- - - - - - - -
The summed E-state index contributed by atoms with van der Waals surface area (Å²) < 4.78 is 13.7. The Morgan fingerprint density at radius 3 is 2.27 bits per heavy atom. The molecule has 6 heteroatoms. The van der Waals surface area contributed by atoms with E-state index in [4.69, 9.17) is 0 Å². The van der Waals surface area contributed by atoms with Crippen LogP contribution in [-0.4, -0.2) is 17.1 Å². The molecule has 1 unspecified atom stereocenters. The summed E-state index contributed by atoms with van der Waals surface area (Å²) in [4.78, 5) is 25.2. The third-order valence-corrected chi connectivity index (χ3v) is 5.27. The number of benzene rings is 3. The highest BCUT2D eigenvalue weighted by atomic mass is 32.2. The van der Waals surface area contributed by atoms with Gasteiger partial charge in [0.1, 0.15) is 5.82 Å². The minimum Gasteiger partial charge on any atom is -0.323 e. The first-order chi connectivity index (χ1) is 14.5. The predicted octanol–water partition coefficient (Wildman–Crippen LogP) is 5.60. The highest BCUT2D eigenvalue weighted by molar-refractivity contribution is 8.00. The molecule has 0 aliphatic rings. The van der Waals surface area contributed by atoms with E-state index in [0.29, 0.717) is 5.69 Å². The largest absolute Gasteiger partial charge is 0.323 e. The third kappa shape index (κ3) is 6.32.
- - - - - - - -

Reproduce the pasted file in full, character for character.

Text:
The summed E-state index contributed by atoms with van der Waals surface area (Å²) < 4.78 is 13.7. The Morgan fingerprint density at radius 3 is 2.27 bits per heavy atom. The molecule has 6 heteroatoms. The van der Waals surface area contributed by atoms with E-state index in [4.69, 9.17) is 0 Å². The van der Waals surface area contributed by atoms with Crippen LogP contribution in [-0.4, -0.2) is 17.1 Å². The molecule has 1 unspecified atom stereocenters. The summed E-state index contributed by atoms with van der Waals surface area (Å²) in [4.78, 5) is 25.2. The third-order valence-corrected chi connectivity index (χ3v) is 5.27. The number of benzene rings is 3. The highest BCUT2D eigenvalue weighted by atomic mass is 32.2. The van der Waals surface area contributed by atoms with Gasteiger partial charge in [0.1, 0.15) is 5.82 Å². The minimum Gasteiger partial charge on any atom is -0.323 e. The first-order chi connectivity index (χ1) is 14.5. The predicted octanol–water partition coefficient (Wildman–Crippen LogP) is 5.60. The highest BCUT2D eigenvalue weighted by molar-refractivity contribution is 8.00. The molecule has 0 aliphatic rings. The van der Waals surface area contributed by atoms with E-state index in [0.29, 0.717) is 5.69 Å². The largest absolute Gasteiger partial charge is 0.323 e. The third kappa shape index (κ3) is 6.32.